Of course, before the revelation that a main experiment was faked, Ariely was featured in TED talks, had an advice column in the Wall Street Journal and wrote a New York Times bestseller.
The biggest offender was government, not industry or non-profits.
Bailey: The possibility that fraud may well be responsible for a significant proportion of the false positives reported in the scientific literature is suggested by a couple of new Dutch studies. Both studies are preprints that report the results of surveys of thousands of scientists in the Netherlands aiming to probe the prevalence of questionable research practices and scientific misconduct.
This matters to us because it bears on the fate of science in general, as China becomes a global superpower. Nature Editorial: “Such trends are likely to continue if geopolitical tensions with the United States worsen. That would be regrettable.” No, it wouldn’t be “regrettable.” Not so long as China cannot be trusted.
When it behaves like Hollywood, it deserves to.
The Googlebot soon found the papers and [fictional] Antkare was credited with 101 papers that had been cited by 101 papers, which propelled him to 21st on Google’s list of the most cited scientists of all time, behind Freud but well ahead of Einstein, and first among computer scientists.
The most likely reason one can think of for the persistence of computer-generated gibberish in the science database is that many other papers sound like that — but are in fact authentic human creations — so no one really wants to go there.
Of course. The papers that are unlikely to be replicated are mostly going to be stuff that people want and need to believe that isn’t necessarily so. Or not demonstrated via the sources that gave rise to the paper, anyway. To begin any kind of serious analysis, we would need to classify the papers by general theme and general drift. That might give us a picture of what type of finding is too readily believed. But is it a picture anyone wants? Who, that has any say in the process, can really afford it?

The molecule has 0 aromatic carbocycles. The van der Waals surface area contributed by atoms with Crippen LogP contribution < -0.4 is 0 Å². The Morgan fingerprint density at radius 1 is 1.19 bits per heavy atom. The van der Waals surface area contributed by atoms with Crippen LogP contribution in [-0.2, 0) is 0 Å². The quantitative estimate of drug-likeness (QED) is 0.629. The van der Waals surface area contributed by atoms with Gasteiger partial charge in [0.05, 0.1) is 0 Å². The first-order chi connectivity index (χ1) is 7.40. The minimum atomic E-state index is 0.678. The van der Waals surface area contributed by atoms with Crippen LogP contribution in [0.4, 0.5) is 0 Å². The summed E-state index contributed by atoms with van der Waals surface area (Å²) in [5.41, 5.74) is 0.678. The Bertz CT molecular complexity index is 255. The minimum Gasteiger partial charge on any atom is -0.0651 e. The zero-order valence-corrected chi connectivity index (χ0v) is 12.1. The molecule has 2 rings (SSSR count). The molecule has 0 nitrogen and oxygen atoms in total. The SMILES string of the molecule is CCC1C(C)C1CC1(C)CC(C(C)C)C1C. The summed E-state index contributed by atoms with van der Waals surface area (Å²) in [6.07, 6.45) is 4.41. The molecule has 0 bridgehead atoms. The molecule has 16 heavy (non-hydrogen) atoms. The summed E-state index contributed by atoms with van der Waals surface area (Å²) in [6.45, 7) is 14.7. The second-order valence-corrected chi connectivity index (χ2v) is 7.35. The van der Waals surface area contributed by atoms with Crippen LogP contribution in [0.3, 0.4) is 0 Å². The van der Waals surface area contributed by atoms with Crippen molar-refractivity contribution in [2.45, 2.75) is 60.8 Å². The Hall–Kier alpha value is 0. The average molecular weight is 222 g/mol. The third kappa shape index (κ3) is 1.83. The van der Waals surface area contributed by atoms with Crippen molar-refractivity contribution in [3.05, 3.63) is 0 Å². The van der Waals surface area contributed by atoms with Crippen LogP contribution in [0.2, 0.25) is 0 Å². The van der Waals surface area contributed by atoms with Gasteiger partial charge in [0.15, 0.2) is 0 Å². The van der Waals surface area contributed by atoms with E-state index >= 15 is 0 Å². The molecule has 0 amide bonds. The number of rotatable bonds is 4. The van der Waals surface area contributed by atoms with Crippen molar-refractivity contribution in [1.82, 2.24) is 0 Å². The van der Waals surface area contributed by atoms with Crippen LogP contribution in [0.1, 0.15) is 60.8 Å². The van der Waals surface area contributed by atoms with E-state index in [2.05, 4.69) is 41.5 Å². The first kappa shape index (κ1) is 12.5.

What’s going to be interesting to see is whether Science, as a concept, takes a beating after the COVID crazy — in the sense that “Trust the Science!” descends from mantra to double entendre to joke.
And of course it had to be XKCD. Here’s that page (don’t miss the rest)!
Focusing on media. Wow. They should try that in biology too. No Darwinism. Just facts.
At The Scientist: With the potential moves against Marcy and Ayala, “We are watching social change happening in front of our eyes,” says Nancy Hopkins, an NAS member and emeritus biologist at the Massachusetts Institute of Technology. “It has been a long time coming.” …
Chaitin: I have a pessimistic vision which I hope is completely wrong, that the bureaucracies are like a cancer — the ones that control research and funding for research and counting how much you’ve been publishing. I’ve noticed that at universities, for example, the administrative personnel are gradually taking all the best buildings and expanding. So I think that the bureaucracy and the rules and regulations increases to the point that it sinks the society.
Chaitin, best known for Chaitin’s unknowable number: “Some mathematics, I think, is definitely invented, not discovered. That tends to be trivial mathematics … But other mathematics does seem to be discovered. That’s when you find some really deep, fundamental mathematical idea, and there it really looks inevitable. “
From an interview with John Staddon we learn that constructive criticism is more useful than cheerleading when one’s game needs work. One outcome of the problems Staddon describes is that “trust the science” is becoming something of a joke in a broad variety of areas and that is not good news.